Are cocktails strong?

Common perception of cocktails is that they are strong, with a high percentage of alcohol. But there has certainly been a shift within top bartenders looking at non-alcoholic and lower alcohol drinks. The focus is really on flavour, complexity and, in my opinion, balance of the former is the most important aspect by far.

An important thing to note is that it is hard to brand all cocktails with the same brush as there are many different types with a host to techniques and processes to make them. I won’t bore you with the techniques today, but they often play a pivotal role in the outcome of the drink’s alcohol by volume. Classics such as Old Fashions, Martinis and Manhattans are short and strong, often around 25% ABV. Which is pretty high. Think of that in comparison to a glass of wine around 13%. The alcohol flavour itself will be prominent. These strong drinks tend to suit end of the evening.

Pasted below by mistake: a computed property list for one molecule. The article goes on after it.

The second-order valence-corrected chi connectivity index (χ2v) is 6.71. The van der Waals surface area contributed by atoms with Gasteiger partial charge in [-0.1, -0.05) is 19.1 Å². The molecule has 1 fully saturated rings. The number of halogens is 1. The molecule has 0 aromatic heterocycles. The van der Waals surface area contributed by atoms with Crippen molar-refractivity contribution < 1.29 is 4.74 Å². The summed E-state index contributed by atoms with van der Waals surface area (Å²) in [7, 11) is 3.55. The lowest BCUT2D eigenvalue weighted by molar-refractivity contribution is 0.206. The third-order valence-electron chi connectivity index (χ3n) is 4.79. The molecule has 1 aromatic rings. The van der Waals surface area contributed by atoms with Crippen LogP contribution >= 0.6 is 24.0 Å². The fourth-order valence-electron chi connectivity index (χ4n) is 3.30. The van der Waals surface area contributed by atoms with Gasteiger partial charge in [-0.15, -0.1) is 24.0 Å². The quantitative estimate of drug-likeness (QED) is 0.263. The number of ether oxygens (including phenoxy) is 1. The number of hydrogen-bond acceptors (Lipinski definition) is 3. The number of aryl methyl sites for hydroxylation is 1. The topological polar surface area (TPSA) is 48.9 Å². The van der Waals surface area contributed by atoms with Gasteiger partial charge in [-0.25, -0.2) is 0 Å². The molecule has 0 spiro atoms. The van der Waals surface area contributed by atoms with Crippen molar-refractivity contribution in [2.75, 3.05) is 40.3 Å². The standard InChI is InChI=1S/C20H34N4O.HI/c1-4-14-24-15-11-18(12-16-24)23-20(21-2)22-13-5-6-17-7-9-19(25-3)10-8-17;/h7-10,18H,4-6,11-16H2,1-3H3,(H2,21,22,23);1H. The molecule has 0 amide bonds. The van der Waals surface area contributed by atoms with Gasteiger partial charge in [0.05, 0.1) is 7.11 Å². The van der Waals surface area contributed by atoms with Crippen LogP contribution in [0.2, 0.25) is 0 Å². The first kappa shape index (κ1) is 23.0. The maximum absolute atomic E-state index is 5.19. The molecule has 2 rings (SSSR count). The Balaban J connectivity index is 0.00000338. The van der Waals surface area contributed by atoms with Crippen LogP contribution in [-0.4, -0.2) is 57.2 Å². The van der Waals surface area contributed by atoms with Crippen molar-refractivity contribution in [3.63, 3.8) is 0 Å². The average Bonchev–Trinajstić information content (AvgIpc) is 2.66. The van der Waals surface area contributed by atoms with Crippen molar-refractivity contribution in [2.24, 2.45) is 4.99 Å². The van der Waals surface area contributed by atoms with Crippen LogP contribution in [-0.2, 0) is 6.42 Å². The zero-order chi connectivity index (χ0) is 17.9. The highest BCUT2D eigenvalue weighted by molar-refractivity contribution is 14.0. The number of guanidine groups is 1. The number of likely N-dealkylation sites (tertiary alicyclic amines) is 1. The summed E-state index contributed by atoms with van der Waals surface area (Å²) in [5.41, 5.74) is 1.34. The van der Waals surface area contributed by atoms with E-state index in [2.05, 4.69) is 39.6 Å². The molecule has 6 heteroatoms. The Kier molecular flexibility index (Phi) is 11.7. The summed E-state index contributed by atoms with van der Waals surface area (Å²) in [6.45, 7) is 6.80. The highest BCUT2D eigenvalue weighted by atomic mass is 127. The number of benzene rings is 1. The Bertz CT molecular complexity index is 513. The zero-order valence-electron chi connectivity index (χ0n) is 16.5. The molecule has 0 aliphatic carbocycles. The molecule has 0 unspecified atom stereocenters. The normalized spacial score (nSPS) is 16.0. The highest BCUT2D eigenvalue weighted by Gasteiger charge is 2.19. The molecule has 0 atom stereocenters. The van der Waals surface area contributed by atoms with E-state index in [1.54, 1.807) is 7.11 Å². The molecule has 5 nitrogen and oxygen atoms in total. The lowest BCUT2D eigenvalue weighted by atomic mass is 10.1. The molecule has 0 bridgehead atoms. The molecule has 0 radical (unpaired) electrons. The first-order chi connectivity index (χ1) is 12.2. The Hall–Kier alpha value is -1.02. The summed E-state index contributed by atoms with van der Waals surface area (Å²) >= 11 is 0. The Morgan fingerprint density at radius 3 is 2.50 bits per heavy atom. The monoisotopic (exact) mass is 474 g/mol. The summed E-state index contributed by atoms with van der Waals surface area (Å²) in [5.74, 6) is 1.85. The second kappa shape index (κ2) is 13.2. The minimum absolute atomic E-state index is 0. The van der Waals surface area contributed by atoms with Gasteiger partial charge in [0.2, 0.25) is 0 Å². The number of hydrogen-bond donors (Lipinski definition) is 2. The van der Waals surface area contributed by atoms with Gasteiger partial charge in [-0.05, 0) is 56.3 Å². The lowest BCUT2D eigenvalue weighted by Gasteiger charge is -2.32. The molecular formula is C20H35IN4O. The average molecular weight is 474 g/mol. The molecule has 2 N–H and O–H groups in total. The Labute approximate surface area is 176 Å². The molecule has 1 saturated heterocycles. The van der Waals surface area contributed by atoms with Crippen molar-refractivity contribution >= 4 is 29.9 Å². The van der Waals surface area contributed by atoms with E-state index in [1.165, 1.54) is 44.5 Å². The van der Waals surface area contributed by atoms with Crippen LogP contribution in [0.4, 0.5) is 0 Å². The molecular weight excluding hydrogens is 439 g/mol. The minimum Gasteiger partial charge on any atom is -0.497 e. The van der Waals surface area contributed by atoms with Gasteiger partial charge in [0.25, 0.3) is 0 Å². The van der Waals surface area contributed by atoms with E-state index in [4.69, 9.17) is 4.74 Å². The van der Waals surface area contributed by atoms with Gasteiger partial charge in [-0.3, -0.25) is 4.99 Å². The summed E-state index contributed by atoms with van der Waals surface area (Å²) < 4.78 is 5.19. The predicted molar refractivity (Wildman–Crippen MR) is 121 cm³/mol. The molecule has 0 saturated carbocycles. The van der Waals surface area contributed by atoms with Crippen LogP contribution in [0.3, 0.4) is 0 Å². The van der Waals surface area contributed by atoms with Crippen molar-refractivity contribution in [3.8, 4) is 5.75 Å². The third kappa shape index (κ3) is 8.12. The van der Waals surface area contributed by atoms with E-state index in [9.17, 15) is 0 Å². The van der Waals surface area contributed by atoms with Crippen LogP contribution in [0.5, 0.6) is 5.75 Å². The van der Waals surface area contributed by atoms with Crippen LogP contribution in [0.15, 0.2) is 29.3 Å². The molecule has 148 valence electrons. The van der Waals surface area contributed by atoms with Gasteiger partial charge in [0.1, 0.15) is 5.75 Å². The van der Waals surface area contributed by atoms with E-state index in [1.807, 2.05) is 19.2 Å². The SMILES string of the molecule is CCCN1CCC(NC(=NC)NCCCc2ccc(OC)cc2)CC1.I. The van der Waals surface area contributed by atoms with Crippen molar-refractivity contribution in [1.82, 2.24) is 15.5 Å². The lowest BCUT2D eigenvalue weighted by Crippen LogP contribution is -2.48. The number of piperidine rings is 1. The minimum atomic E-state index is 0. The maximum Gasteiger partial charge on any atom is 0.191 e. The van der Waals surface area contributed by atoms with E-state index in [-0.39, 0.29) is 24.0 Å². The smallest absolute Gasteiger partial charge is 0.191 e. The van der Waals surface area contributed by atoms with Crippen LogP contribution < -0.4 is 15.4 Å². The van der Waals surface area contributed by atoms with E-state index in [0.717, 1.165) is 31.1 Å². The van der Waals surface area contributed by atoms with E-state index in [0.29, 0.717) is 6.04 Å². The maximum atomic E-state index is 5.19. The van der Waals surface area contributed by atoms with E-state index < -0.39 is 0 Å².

Contrast this to Tom Collins or a Bloody Mary, which will be less than 10% ABV. It all comes down to occasion and the point in which you are looking to enjoy each drink. On a sunny early afternoon in July, in the park with friends, I would struggle to drink an Old Fashion. In fact, I would rather not have a drink at all. By contrast, a Tom Collins, clean and citrus lead with delicate botanicals of from the gin, would be perfect – long and refreshing.

So yes, cocktails can be non-alcoholic, but they can also be 25+% and there are no set rules of how strong they should. If you enjoy strong cocktails, then the short classics that I mentioned before are for you. But more often than not, the drinking occasion will call for drinks less than 10% ABV, that can be sipped over a long period of time and that is fully personal preference.